“I remember a particularly good evening with Gwilym Roberts of CIPA and Catherine Wolfe, who introduced me to the wonders of mapo dofu at a restaurant on Houhai Bar Street”.
Helping behind the scenes does require extra work and responsibilities, but it also comes with benefits like travelling the world, meeting new people and making an impact within the profession.
Covid-19 and Brexit have presented a whole new set of challenges to the profession, but Rachel believes hard work and determination will get us over the line.
“I am confident that continued hard work and dedication from the working groups and committees will help pull us through in the end” Rachel shared.
The speed and the efficiency in which we have taken on the various challenges of Brexit is something Rachel is proud of.
“I felt very proud that CITMA was able to assist the UK IPO and government with formulating their approach to the maintained protection of registered and unregistered IP rights”.
At the end of this year, the UK is due to complete the transition period following formally exiting the EU earlier this year. This will bring significant changes to the intellectual property profession.
The contentious aspects of the Chartered Trade Mark Attorney profession and the increased UK work post-Brexit will no doubt result in more dispute work before the UK IPO.
In line with her passion for law and practice, this is something Rachel is particularly interested in. It is clear Rachel recognises what this means for the profession and is already thinking about how she can support our members.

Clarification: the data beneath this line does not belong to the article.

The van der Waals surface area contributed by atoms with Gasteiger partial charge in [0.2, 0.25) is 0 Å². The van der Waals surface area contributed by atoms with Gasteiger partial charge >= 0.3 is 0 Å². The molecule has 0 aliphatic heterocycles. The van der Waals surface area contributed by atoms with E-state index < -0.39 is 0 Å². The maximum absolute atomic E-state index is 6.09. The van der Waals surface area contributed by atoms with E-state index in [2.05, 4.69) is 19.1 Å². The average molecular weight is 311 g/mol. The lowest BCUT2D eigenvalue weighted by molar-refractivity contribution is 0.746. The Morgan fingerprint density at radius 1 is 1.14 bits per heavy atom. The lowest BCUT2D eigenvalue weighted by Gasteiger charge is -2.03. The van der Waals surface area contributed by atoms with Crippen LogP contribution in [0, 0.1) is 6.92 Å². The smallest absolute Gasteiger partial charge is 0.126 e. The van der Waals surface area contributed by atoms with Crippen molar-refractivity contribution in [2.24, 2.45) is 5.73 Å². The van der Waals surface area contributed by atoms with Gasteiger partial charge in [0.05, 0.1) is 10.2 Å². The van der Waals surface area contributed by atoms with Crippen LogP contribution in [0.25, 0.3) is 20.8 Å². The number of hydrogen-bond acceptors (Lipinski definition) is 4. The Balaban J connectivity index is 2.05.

“I would like to focus on supporting Richard Goddard in ensuring our members are provided with the support they need to fully embrace the new opportunities this will offer”.
CITMA President, Richard Goddard, and Rachel have worked together for a number of years.
“I have had the pleasure of working together with Richard for a number of years now and I know he is going to do an exemplary job in bringing CITMA through the challenges of Brexit and the COVID-19 crisis during his term”.
Everyone loves a volunteer
A benefit of helping behind the scenes is have the opportunity to work with a wide range of people.
We asked Rachel what advice she has for anyone thinking of joining a committee or working group.
“Put your hand up for tasks and don't be afraid to speak up. Everyone loves a volunteer and I think the best way to start is often by just throwing yourself into the deep end”.
“My first Law and Practice Committee meeting was admittedly a little scary, as I felt very much like the baby in the room surrounded by experienced committee members”.
But Rachel quickly learnt that “there were no ‘stupid’ questions” and said she felt welcomed and included right from the start.
“I have absolutely found the old cliché true that you get back what you put in, so if you don't properly engage you are not going to get the same experience from it”.
Rachel has already made an impact. We’re looking forward to seeing what she does next.